SEATTLE, Wash. ( TheStreet) -- With interest in cloud computing growing, Internet giant Amazon ( AMZN) is attempting to make the technology more secure by offering VPN-based access to its services. Cloud services, which offer compute power or data storage via the Internet, have become one of the hottest parts of the tech sector, with companies such as Amazon, Microsoft ( MSFT) and IBM ( IBM) all pushing the technology as a way for firms to avoid the upfront costs of hardware and software. There are, however, some question marks still hanging over the cloud concept. Security and loss of data control, for example, are often cited as the biggest cloud issues. Amazon claims to have the answer to these concerns, with its Virtual Private Cloud (VPC) offering. By using a Virtual Private Network (VPN) to link users to the company's cloud offerings, the Seattle-based firm says that it can offer a secure bridge to customers' data. Initially offered for Amazon's EC2 cloud computing offering, Amazon will eventually extend VPC to other Web services such as its S3 storage cloud. "VPC shows that Amazon wants to dominate cloud infrastructure services, not only for Web-facing applications and IT services for start-ups, but also for enterprise cloud computing," wrote Ezra Gottheil, an analyst at TBR, in a note released Wednesday. "This move is an imminent threat to IT vendors currently building up cloud services portfolios as rapidly as they can." The VPN-based cloud, however, may also provide a boost to Amazon's partners such as BMC ( BMC) and CA ( CA), whose systems management software can manage applications in the cloud. VPN giant Citrix ( CTXS) has also thrown its weight behind VPC, clearly aiming to exploit users' growing demand for cloud services.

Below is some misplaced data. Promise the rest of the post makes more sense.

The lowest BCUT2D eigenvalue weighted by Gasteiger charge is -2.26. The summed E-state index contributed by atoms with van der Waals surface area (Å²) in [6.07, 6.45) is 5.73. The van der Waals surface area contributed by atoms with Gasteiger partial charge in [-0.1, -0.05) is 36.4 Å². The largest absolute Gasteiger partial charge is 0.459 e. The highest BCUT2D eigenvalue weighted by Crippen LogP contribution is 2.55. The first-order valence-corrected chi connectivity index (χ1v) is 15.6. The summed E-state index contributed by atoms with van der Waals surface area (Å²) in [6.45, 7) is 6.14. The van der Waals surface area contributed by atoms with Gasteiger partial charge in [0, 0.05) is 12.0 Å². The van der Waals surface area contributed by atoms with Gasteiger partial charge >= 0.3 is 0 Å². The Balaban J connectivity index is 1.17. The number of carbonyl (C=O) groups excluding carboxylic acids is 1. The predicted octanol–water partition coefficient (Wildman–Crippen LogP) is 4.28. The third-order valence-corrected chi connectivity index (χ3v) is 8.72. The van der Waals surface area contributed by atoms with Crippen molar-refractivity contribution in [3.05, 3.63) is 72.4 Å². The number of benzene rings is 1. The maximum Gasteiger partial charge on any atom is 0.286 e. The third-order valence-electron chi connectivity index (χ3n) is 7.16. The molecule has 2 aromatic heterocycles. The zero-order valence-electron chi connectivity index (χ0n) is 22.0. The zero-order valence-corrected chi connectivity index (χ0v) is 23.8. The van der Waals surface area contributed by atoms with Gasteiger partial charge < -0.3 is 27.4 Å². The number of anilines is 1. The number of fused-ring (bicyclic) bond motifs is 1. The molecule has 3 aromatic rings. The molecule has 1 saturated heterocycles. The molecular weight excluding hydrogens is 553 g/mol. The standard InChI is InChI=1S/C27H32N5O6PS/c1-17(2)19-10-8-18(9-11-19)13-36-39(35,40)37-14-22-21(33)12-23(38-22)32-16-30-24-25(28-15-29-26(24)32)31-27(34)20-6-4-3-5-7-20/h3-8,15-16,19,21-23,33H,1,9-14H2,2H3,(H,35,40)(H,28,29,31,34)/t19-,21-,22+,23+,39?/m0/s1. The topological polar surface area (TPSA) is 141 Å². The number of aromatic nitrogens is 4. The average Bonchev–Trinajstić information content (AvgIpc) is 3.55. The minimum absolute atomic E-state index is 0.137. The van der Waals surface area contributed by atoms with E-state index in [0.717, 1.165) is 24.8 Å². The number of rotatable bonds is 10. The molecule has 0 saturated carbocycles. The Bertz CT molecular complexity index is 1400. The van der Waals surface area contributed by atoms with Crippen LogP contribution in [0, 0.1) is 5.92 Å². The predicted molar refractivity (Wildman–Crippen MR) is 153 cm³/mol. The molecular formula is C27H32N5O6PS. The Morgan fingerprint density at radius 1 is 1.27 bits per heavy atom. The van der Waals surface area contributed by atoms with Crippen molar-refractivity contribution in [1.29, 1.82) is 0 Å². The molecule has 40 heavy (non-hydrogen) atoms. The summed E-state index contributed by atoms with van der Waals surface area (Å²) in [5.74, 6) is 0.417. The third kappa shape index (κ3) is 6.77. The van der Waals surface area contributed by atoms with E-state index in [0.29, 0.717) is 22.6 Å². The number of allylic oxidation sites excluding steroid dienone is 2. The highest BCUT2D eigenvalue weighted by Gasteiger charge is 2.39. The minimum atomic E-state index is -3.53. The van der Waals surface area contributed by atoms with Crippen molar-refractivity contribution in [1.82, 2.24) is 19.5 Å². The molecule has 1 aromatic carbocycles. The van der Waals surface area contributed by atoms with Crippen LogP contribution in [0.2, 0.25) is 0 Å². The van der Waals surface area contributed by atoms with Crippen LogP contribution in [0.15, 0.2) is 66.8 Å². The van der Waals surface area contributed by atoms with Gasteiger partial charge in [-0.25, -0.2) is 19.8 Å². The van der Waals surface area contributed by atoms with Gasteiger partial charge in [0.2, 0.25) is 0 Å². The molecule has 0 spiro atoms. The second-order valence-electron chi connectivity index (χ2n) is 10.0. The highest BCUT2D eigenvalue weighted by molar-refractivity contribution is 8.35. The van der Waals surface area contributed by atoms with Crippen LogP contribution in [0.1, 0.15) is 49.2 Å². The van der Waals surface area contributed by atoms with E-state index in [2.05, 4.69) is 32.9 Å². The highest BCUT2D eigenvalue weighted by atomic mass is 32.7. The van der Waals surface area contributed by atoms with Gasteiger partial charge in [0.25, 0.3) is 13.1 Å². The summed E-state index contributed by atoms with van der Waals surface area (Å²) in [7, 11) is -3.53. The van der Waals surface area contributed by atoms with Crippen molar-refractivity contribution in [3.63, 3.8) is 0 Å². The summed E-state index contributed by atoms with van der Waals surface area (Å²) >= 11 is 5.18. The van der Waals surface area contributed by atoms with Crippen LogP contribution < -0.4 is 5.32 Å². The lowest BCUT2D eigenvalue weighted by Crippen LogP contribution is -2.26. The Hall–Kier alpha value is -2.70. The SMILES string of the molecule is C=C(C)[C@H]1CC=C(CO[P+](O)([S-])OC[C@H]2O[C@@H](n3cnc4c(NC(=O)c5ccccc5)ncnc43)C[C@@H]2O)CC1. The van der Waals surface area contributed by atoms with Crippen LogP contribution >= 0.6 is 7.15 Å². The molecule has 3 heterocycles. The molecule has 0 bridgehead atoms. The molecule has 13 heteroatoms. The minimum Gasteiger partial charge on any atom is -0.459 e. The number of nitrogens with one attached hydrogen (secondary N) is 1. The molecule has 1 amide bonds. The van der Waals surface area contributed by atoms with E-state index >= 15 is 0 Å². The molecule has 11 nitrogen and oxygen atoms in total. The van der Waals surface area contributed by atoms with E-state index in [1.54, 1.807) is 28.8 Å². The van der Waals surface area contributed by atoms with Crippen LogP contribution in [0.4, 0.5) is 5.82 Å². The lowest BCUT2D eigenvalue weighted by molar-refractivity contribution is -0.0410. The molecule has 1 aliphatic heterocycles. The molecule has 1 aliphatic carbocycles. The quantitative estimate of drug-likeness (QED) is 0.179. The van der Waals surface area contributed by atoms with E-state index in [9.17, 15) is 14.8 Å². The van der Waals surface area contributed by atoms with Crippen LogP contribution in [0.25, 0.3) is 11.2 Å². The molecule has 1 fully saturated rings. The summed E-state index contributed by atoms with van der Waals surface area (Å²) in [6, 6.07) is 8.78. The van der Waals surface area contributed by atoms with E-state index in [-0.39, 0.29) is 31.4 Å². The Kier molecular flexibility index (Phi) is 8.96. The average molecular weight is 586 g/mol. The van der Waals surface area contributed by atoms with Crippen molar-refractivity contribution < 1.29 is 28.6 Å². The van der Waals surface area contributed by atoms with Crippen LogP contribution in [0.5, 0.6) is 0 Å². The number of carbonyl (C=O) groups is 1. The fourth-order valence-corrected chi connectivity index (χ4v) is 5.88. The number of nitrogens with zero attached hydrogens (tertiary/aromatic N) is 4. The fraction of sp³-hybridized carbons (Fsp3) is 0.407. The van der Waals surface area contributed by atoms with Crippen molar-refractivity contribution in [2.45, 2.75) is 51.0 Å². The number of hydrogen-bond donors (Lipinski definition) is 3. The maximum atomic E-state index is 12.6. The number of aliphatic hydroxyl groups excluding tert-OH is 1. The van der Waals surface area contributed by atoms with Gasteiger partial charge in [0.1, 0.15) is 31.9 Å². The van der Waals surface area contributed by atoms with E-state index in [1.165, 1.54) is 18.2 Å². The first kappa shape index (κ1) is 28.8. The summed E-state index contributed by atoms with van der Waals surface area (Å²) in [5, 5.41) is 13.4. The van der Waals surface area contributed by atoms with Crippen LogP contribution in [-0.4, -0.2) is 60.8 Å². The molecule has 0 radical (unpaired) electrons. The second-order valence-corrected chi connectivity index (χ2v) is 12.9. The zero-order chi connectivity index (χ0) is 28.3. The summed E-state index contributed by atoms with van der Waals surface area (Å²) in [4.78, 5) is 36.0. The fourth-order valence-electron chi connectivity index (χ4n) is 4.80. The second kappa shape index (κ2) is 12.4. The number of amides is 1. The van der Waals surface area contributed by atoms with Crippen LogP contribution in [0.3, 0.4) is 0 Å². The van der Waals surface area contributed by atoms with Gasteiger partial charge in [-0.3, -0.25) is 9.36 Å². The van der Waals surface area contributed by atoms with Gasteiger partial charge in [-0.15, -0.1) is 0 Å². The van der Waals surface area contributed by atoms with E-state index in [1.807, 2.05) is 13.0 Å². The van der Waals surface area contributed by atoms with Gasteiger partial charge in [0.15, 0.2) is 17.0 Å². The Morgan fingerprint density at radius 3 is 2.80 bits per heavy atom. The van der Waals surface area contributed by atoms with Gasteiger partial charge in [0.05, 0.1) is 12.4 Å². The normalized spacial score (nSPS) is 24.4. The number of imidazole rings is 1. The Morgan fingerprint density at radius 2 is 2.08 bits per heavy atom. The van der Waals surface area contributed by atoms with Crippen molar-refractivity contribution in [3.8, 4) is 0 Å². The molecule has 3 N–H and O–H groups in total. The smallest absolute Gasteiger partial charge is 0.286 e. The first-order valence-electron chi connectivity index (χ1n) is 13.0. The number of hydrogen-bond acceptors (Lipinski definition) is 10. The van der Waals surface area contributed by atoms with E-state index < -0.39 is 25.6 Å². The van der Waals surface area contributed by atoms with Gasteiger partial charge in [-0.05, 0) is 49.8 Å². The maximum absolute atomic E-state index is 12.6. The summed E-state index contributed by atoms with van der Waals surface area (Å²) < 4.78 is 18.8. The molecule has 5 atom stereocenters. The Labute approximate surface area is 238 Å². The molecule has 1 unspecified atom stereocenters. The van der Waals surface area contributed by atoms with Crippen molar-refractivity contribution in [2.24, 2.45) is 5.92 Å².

More than 80% of large enterprise IT managers are at least in the trial stage for cloud computing , according to the results of a recent survey conducted by Applied Research West. The study of 250 companies, which was commissioned by F5 Networks ( FFIV), found that 66% of respondents had a dedicated budget for cloud computing. It is not clear at this stage, however, whether Amazon will use its secure cloud to tap into Obama's health care plan, which provides more than $20 billion in stimulus money for electronic medical records. Although companies like McKesson ( MCK), IBM, and Cerner ( CERN) are expected to play a part in building physical records systems, some firms are also touting Internet-based records. Search giant Google ( GOOG), for example, already offers its Google Health service to store individuals' data in the cloud, and Microsoft and Salesforce.com ( CRM) have already made moves into Web-based medical records. Amazon has not yet responded to TheStreet's request for additional information on its VPC plans, although the online retailer clearly sees new sales opportunities in the cloud. Amazon enjoyed a revenue hike when it released its second-quarter results, but the performance of its cloud offerings remains shrouded in mystery. The firm did not break out specific numbers for Web services such as its EC2 and S3 during its recent second-quarter conference call, saying only that this part of the company's business is growing "very nicely." Despite its cloud bluster, shares of Amazon slipped 61 cents, or 0.72%, to $83.58 Wednesday, mirroring the broader dip in tech stocks that saw the Nasdaq fall 0.26%.